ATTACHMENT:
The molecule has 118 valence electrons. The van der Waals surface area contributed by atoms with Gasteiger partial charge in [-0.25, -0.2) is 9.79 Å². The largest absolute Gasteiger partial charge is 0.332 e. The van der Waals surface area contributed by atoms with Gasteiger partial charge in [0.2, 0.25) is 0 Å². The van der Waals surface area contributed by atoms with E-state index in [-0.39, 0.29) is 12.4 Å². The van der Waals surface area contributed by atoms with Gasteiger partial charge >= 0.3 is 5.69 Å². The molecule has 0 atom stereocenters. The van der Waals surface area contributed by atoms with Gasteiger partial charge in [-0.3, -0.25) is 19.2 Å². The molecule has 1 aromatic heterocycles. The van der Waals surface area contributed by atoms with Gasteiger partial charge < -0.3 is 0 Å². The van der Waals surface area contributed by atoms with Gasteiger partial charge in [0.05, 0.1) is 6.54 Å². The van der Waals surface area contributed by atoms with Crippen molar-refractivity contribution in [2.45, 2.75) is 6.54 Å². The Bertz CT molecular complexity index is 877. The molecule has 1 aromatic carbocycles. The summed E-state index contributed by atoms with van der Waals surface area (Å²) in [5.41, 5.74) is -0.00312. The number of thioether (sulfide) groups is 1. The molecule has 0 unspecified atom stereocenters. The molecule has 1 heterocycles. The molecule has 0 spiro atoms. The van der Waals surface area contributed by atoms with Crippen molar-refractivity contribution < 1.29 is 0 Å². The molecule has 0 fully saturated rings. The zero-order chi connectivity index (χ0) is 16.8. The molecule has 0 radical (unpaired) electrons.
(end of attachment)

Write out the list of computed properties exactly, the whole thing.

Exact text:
The molecule has 118 valence electrons. The van der Waals surface area contributed by atoms with Gasteiger partial charge in [-0.25, -0.2) is 9.79 Å². The largest absolute Gasteiger partial charge is 0.332 e. The van der Waals surface area contributed by atoms with Gasteiger partial charge in [0.2, 0.25) is 0 Å². The van der Waals surface area contributed by atoms with E-state index in [-0.39, 0.29) is 12.4 Å². The van der Waals surface area contributed by atoms with Gasteiger partial charge >= 0.3 is 5.69 Å². The molecule has 0 atom stereocenters. The van der Waals surface area contributed by atoms with Gasteiger partial charge in [-0.3, -0.25) is 19.2 Å². The molecule has 1 aromatic heterocycles. The van der Waals surface area contributed by atoms with Gasteiger partial charge < -0.3 is 0 Å². The van der Waals surface area contributed by atoms with Gasteiger partial charge in [0.05, 0.1) is 6.54 Å². The van der Waals surface area contributed by atoms with Crippen molar-refractivity contribution in [2.45, 2.75) is 6.54 Å². The Bertz CT molecular complexity index is 877. The molecule has 1 aromatic carbocycles. The summed E-state index contributed by atoms with van der Waals surface area (Å²) in [5.41, 5.74) is -0.00312. The number of thioether (sulfide) groups is 1. The molecule has 0 unspecified atom stereocenters. The molecule has 1 heterocycles. The molecule has 0 spiro atoms. The van der Waals surface area contributed by atoms with Crippen molar-refractivity contribution < 1.29 is 0 Å². The molecule has 0 fully saturated rings. The zero-order chi connectivity index (χ0) is 16.8. The molecule has 0 radical (unpaired) electrons.